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Lake Tunedae

Lake Tunedae is the home of the endangered Mojave Tui Chub as well as its resident mud hens. It is visited by numerous species of birds during the fall and spring migration periods. Below, Soda Dry Lake stretches its flat, white blanket of crusty minerals to the Old Dad Mountains in the distance.

The Desert Studies Center is as colorful as its notorious history and Zzyzx’s first developer. (See story on page 21.) Yet today, it is dedicated to serious science and community service.

Established in 1976 under a cooperative management agreement with the Department of the Interior, it is operated for the California State University by the California Desert Studies Consortium, an organization of seven CSU campuses: Dominguez Hills, Fullerton, Long Beach, Los Angeles, Northridge, Pomona and San Bernardino. Facilities are available to educational institutions, government agencies and public or private groups. Cal State Fullerton faculty members have been directing or coordinating studies at the center almost from the beginning.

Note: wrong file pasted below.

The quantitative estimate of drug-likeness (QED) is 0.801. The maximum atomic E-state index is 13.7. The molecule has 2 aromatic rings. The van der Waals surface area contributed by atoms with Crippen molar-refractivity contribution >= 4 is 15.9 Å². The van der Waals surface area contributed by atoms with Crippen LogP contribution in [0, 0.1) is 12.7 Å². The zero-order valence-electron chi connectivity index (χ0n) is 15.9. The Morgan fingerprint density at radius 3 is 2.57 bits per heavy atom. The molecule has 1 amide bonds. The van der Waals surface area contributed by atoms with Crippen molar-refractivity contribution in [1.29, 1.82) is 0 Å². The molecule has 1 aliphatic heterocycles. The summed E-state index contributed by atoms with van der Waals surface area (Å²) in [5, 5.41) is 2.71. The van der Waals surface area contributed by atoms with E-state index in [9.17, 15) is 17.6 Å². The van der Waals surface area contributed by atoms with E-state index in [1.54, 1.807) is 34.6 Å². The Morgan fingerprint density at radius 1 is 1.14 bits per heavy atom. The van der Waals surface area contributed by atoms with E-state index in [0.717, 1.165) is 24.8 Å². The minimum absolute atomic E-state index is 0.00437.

The resort began its shift to becoming a scientific resource in 1974, when the notorious Curtis Howe Springer era ended and Cal State San Bernardino biologist Dalton Harrington first proposed the concept of a Desert Studies Center on the site. Through the efforts of Harrington and James Crum, dean of the university’s School of Natural Sciences, negotiations were begun with the Bureau of Land Management (BLM) concerning the vacated buildings and surrounding land. In 1976, the BLM signed a cooperative management agreement with the consortium to manage 1,280 acres.

Cal State Fullerton faculty members and graduate students were instrumental in bringing the dream of the center to fruition. Lon McClanahan, emeritus professor of biological science, was an early director. William Presch, professor of biological science and an expert in desert reptiles, has directed the center since 1991. Last spring, Interior Secretary Gail Norton appointed Presch to the BLM’s Desert District Advisory Council as a public-at-large representative.

Rob Fulton, who participated in work parties to refurbish the facility while a graduate student, is the center’s only resident manager and has lived there for 17 years. Fullerton students are the facility’s heaviest users and typically travel to the site for course study in ecology, ecophysiology, biology, geography, geology and science education.

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Soda Dry Lake
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